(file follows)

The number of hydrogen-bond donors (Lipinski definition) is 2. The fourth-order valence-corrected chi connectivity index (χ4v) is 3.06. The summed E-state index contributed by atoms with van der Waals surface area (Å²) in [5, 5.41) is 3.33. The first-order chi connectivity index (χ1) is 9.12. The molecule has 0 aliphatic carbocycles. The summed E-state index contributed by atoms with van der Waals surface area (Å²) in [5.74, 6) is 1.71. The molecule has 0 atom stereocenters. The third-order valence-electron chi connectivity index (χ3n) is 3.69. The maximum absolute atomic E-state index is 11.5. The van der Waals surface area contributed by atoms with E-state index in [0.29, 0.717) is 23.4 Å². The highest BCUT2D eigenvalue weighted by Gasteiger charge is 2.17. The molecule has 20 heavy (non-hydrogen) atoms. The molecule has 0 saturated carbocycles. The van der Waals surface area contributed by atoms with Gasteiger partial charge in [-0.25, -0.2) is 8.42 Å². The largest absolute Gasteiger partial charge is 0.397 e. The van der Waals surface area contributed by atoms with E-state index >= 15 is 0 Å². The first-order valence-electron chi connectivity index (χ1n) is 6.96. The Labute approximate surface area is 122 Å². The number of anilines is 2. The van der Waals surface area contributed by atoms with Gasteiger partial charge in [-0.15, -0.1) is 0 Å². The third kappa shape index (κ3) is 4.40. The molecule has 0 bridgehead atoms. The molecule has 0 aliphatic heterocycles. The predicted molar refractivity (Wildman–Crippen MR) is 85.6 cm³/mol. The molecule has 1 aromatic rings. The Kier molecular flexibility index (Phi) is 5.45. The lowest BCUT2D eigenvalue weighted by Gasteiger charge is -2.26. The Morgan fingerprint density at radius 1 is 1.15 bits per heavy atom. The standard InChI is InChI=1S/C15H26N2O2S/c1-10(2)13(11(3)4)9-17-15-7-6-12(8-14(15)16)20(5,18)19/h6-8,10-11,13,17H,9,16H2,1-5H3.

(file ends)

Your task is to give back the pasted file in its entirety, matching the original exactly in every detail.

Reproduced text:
The number of hydrogen-bond donors (Lipinski definition) is 2. The fourth-order valence-corrected chi connectivity index (χ4v) is 3.06. The summed E-state index contributed by atoms with van der Waals surface area (Å²) in [5, 5.41) is 3.33. The first-order chi connectivity index (χ1) is 9.12. The molecule has 0 aliphatic carbocycles. The summed E-state index contributed by atoms with van der Waals surface area (Å²) in [5.74, 6) is 1.71. The molecule has 0 atom stereocenters. The third-order valence-electron chi connectivity index (χ3n) is 3.69. The maximum absolute atomic E-state index is 11.5. The van der Waals surface area contributed by atoms with E-state index in [0.29, 0.717) is 23.4 Å². The highest BCUT2D eigenvalue weighted by Gasteiger charge is 2.17. The molecule has 20 heavy (non-hydrogen) atoms. The molecule has 0 saturated carbocycles. The van der Waals surface area contributed by atoms with Gasteiger partial charge in [-0.25, -0.2) is 8.42 Å². The largest absolute Gasteiger partial charge is 0.397 e. The van der Waals surface area contributed by atoms with E-state index >= 15 is 0 Å². The first-order valence-electron chi connectivity index (χ1n) is 6.96. The Labute approximate surface area is 122 Å². The number of anilines is 2. The van der Waals surface area contributed by atoms with Gasteiger partial charge in [-0.15, -0.1) is 0 Å². The third kappa shape index (κ3) is 4.40. The molecule has 0 bridgehead atoms. The molecule has 0 aliphatic heterocycles. The predicted molar refractivity (Wildman–Crippen MR) is 85.6 cm³/mol. The molecule has 1 aromatic rings. The Kier molecular flexibility index (Phi) is 5.45. The lowest BCUT2D eigenvalue weighted by Gasteiger charge is -2.26. The Morgan fingerprint density at radius 1 is 1.15 bits per heavy atom. The standard InChI is InChI=1S/C15H26N2O2S/c1-10(2)13(11(3)4)9-17-15-7-6-12(8-14(15)16)20(5,18)19/h6-8,10-11,13,17H,9,16H2,1-5H3.